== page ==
Grand jury to convene Tuesday

In undated court order, judge declares all documents, including his order and all subpoenas, be kept sealed
Oct 30, 2013


Click HERE to read the order. 

A special Sandusky County grand jury will begin to hear evidence about the March 2012 death of Jacob Limberios as early as Tuesday. 

An undated court order from visiting judge Dale Crawford instructs investigators and attorneys involved to keep all documents under seal. 

"The purpose of this grand jury is to inquire into the circumstances surrounding the death of Jacob Limberios," Crawford's order states. "The clerk of courts shall keep this entry and all other documents related to this grand jury under seal until further ordered by the court." 

Public disclosure of grand jury testimony is prohibited by law, but information about who is called to testify is generally available in court documents during grand jury proceedings.

The results of multiple investigations by the Sandusky County sheriff's office have been under seal for well over a year. Crawford removed local officials from the investigation in June, citing conflicts of interest in how it was being conducted. Ohio Attorney General Mike DeWine was assigned to the investigation  

There's been speculation 50 or more witnesses, and possibly up to 100, could be called to testify. The Ohio AG's office previously stated the grand jury deliberations could extend several weeks. That means deliberations could coincide with the expected broadcast on Nov. 18-19 of two segments of the "Dr. Phil" program about the Jacob Limberios story. 

Two of the witnesses in the York Township home when Jake was killed were interviewed by show host Phil McGraw in September, and they both agreed to take lie detector tests on the program. 


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No way will there ever be a "fair and balanced" trial in this area. I doubt that there can be an impartial grand jury as well.



Your too close to the situation. There are thousands of people that haven't followed this incident closely. There are more important things in their lives than this.

Texx Reloader

It is indeed a sad situation with many questions left unanswered. Though it may be procedure, it does seem keeping this "in house" is a little less than optimum. There comes a time (and this is not a cop-out) that a person just has to put these matters in God's hands. It is difficult, but people whom have done wrong will certainly suffer in ways that may never see print. The thing is to keep in mind these things are for the correction of people who have done wrong, and so they will learn not to repeat the same error(s). All of my sympathy and love to the Limerios family.

Food For Thought

While I understand the sentiment of letting everything be open that a lot of folks in this area have. I think the grand jury process is essential to allowing for a fair evaluation of the evidence. This family has been through a trauma that few can comprehend, and the hearts of the community go out to them. The problem in this case is that there is too much emotion, and if grand jurors and witnesses had to feel that pressure they would be more open to making a decision based on community pressure rather than an objective evaluation of the evidence.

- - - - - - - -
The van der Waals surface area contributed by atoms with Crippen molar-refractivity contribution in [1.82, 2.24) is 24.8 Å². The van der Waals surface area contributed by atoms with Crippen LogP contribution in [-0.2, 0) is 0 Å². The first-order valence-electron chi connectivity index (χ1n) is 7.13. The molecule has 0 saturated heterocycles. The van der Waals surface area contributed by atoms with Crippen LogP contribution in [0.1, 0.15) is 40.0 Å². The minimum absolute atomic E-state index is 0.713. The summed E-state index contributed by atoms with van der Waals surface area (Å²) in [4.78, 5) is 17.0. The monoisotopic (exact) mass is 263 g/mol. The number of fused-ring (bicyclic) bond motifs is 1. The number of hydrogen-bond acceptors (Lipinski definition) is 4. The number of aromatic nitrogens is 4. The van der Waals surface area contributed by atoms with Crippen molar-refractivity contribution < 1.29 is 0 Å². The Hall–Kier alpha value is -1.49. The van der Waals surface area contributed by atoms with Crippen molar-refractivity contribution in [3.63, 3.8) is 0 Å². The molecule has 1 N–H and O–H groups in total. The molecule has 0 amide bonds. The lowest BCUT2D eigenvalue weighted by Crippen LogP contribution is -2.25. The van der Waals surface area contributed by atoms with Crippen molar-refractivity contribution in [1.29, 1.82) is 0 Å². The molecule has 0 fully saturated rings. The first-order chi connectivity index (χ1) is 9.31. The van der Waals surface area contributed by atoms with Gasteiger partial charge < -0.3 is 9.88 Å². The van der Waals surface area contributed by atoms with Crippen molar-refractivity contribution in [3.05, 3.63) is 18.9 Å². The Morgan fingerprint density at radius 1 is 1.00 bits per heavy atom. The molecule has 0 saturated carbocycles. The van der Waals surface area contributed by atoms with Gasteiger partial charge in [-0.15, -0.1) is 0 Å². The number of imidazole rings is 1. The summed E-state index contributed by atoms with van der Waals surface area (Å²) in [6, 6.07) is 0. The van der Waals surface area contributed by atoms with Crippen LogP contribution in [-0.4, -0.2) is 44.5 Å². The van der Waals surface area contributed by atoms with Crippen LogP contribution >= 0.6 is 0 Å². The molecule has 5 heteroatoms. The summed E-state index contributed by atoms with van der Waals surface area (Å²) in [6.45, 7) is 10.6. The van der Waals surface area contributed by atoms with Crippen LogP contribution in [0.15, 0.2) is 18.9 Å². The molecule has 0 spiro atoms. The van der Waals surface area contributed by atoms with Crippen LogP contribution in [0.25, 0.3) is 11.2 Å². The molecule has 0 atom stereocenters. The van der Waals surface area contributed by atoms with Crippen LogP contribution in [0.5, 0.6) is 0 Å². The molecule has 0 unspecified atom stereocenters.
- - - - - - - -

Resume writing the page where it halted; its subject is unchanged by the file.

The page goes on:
Can you honestly tell me that someone would not start circulating the phone numbers of the Grand Jurors encouraging people to call? I am not saying that this is a fault of the movement, but a tendency of good people who want to do something in a situation where they otherwise wouldn't have an chance to impact whats happening. It is an understandable feeling, but it is exactly why the system protects it's citizens in this way. Just my thoughts, take them for what they are worth.

(**Let me just say that whether or not the SCSD made errors in evidence collection the jury won't know that, I'm sorry but you can't just tell jurors what the evidence would have proved if it had been evaluated.**)


"The clerk of courts shall keep this entry and all other documents related to this grand jury under seal until further ordered by the court." Is this seal before or after the clerk of courts, Tracy Overmyer, wife of Capt. Michael Meggit and sister of Sheriff Kyle Overmyer is able to read the documents or transcripts? Just wondering how that works.

Dispute Lite

I think the 'sealed records' is only for the duration of the grand jury hearing. The Clerk of Courts and their employees are also barred from a review of the records themselves, except for filings with the court. Even the filings themselves are not read by the clerks, they are only reviewed to determine if they comply with the local court rules. Transcripts are not completed until later or are completed upon request with the cost going to the requester or split between the parties.

Because this is going to be a long hearing held over maybe several weeks, the judge does not want to taint any future witnesses if earlier testimony is released by a public employee or newspaper.

This is an important step in this case, regardless of the outcome it will not prove guilt or innocence of anyone, it will just show that the grand jury believes there is enough for possible indictments. Even if the grand jury gives a 'no bill', that is helpful to the state because it will give them an idea of where their evidence is lacking and then they can investigate those areas more.

Like a lot of people, I will be interested in the outcome.


Keep docs sealed? What are they hiding? They afraid to omit they messed up the case?